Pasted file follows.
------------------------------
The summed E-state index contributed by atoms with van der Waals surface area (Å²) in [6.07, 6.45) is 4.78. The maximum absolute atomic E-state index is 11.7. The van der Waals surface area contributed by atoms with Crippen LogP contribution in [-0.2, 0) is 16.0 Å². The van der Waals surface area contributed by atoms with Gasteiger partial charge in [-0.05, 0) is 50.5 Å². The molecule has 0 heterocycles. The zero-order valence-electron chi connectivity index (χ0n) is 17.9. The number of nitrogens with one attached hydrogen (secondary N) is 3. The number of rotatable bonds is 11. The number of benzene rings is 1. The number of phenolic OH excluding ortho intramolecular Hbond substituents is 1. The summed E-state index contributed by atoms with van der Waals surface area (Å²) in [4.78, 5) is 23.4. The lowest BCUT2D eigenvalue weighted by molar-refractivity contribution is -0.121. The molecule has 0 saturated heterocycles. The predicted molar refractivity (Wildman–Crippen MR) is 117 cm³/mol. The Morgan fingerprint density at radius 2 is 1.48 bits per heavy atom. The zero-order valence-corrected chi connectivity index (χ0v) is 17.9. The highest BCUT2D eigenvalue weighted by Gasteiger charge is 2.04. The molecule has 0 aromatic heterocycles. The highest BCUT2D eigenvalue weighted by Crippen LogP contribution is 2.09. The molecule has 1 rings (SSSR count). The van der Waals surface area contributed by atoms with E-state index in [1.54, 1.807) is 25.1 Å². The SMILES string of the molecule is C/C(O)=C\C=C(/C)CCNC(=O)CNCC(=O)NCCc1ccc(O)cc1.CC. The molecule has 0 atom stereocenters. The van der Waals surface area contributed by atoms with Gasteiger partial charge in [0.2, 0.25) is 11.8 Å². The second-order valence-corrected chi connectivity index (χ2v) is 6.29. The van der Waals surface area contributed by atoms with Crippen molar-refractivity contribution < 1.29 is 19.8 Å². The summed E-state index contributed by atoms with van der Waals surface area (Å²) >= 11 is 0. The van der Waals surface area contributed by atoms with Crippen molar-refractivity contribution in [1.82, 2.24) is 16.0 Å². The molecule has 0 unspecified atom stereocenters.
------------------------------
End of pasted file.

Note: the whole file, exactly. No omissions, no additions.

The summed E-state index contributed by atoms with van der Waals surface area (Å²) in [6.07, 6.45) is 4.78. The maximum absolute atomic E-state index is 11.7. The van der Waals surface area contributed by atoms with Crippen LogP contribution in [-0.2, 0) is 16.0 Å². The van der Waals surface area contributed by atoms with Gasteiger partial charge in [-0.05, 0) is 50.5 Å². The molecule has 0 heterocycles. The zero-order valence-electron chi connectivity index (χ0n) is 17.9. The number of nitrogens with one attached hydrogen (secondary N) is 3. The number of rotatable bonds is 11. The number of benzene rings is 1. The number of phenolic OH excluding ortho intramolecular Hbond substituents is 1. The summed E-state index contributed by atoms with van der Waals surface area (Å²) in [4.78, 5) is 23.4. The lowest BCUT2D eigenvalue weighted by molar-refractivity contribution is -0.121. The molecule has 0 saturated heterocycles. The predicted molar refractivity (Wildman–Crippen MR) is 117 cm³/mol. The Morgan fingerprint density at radius 2 is 1.48 bits per heavy atom. The zero-order valence-corrected chi connectivity index (χ0v) is 17.9. The highest BCUT2D eigenvalue weighted by Gasteiger charge is 2.04. The molecule has 0 aromatic heterocycles. The highest BCUT2D eigenvalue weighted by Crippen LogP contribution is 2.09. The molecule has 1 rings (SSSR count). The van der Waals surface area contributed by atoms with E-state index in [1.54, 1.807) is 25.1 Å². The SMILES string of the molecule is C/C(O)=C\C=C(/C)CCNC(=O)CNCC(=O)NCCc1ccc(O)cc1.CC. The molecule has 0 atom stereocenters. The van der Waals surface area contributed by atoms with Gasteiger partial charge in [0.2, 0.25) is 11.8 Å². The second-order valence-corrected chi connectivity index (χ2v) is 6.29. The van der Waals surface area contributed by atoms with Crippen molar-refractivity contribution < 1.29 is 19.8 Å². The summed E-state index contributed by atoms with van der Waals surface area (Å²) >= 11 is 0. The van der Waals surface area contributed by atoms with Crippen molar-refractivity contribution in [1.82, 2.24) is 16.0 Å². The molecule has 0 unspecified atom stereocenters.